I refuse to compromise. That’s why I was determined to find an all-purpose flour that I could use as a one-to-one replacement in my favorite recipes.
It was love at first sight when I tried Jules’ Gluten-Free Flour. The recipe they provided for Beer Bread was absolutely delicious when I first took it out of the oven. It was light and fluffy and mouth watering and I wanted to cry because I hadn’t tasted bread that good in months. Being only 17, and having been diagnosed less than a year, the prospect of finding delicious bread in such little time seemed miraculous. I had no idea how to properly store my loaf, so I wrapped it in saran and a zip lock and prayed.
But alas, the loaf became dry and crumbly over the next several days and my excitement was short lived. Luckily, I still had faith in my 5 lb. bag of flour.
From then on, I used the Jules’ Gluten-Free Flour Mix for everything I baked. From lentil burgers to apple custard pie, it has never failed me, which is especially good considering that the recipes I use normally call for wheat flour. Yes, I think Jules’ Gluten-Free Flour Mix is the ultimate substitute for wheat flour. And though I haven’t used any Jules recipes since the Beer Bread, I do have faith in them. In fact, I plan to do a lot of my thanksgiving cooking from the “Jules’ 101 Thanksgiving” guide I downloaded from their website. Needless to say, I find myself evaluating my space in the kitchen as I get ready to ask my mother for the 20 lb. bag!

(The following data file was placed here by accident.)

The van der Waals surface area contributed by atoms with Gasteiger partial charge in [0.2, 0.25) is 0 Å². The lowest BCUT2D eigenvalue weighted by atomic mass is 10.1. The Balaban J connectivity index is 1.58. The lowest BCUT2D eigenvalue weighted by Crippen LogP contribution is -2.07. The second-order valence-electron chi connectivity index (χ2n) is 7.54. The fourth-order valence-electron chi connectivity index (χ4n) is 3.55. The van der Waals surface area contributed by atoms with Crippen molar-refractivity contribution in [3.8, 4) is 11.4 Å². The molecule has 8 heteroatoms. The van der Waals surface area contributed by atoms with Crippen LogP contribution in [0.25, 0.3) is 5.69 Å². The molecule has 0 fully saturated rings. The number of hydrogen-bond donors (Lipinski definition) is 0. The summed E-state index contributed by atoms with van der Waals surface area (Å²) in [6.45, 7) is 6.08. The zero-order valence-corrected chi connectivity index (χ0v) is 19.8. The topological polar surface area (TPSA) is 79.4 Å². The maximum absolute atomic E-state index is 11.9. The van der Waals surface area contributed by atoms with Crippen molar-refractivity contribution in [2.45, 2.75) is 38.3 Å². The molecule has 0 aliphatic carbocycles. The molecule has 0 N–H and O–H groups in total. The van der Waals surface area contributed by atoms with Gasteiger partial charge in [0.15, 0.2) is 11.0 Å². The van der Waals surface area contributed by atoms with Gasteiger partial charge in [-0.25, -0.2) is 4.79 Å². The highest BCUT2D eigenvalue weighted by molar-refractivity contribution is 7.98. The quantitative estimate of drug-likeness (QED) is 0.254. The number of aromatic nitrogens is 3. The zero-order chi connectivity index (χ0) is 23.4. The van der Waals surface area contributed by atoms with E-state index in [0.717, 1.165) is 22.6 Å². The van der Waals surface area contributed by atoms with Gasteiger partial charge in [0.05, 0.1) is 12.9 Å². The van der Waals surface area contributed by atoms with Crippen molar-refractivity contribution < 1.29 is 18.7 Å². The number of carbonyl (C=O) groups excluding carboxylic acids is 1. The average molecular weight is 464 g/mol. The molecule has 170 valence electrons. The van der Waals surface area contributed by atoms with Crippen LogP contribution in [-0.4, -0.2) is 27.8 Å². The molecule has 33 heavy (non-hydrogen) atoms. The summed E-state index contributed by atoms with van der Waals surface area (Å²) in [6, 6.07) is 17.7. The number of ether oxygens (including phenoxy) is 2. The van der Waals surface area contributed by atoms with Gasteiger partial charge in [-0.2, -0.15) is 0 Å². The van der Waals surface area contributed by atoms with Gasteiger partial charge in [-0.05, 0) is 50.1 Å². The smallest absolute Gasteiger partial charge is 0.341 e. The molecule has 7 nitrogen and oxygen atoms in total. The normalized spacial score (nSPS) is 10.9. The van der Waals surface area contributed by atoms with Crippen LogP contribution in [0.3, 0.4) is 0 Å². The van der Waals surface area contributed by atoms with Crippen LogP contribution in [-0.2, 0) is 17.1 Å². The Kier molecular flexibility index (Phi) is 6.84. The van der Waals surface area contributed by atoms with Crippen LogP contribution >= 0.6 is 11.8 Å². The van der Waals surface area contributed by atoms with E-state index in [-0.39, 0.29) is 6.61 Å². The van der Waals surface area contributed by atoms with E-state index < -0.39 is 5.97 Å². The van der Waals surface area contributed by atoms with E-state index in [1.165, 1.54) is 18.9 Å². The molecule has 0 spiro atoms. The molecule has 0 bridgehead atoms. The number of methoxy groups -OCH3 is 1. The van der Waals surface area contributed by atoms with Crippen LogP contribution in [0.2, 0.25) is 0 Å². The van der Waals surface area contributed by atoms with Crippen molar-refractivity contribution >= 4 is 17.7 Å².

We have since contacted Jules and asked her about storing bread. She responded immediately urging me not to freeze or refrigerate the bread until I am ready to store the remainder of the loaf for breadcrumbs, stuffing or croutons. She explains that breads that use thin liquids (like beer and water) tend to dry out rather quickly. They are best freshly baked. She referred me to her Bread Making 101 e-booklet that includes two recipes using yoghurt, which Jules says “tend to stay moist for many days.”
I can’t wait to bake my next loaf!
For more great reviews and recipes visit Molly North’s blog.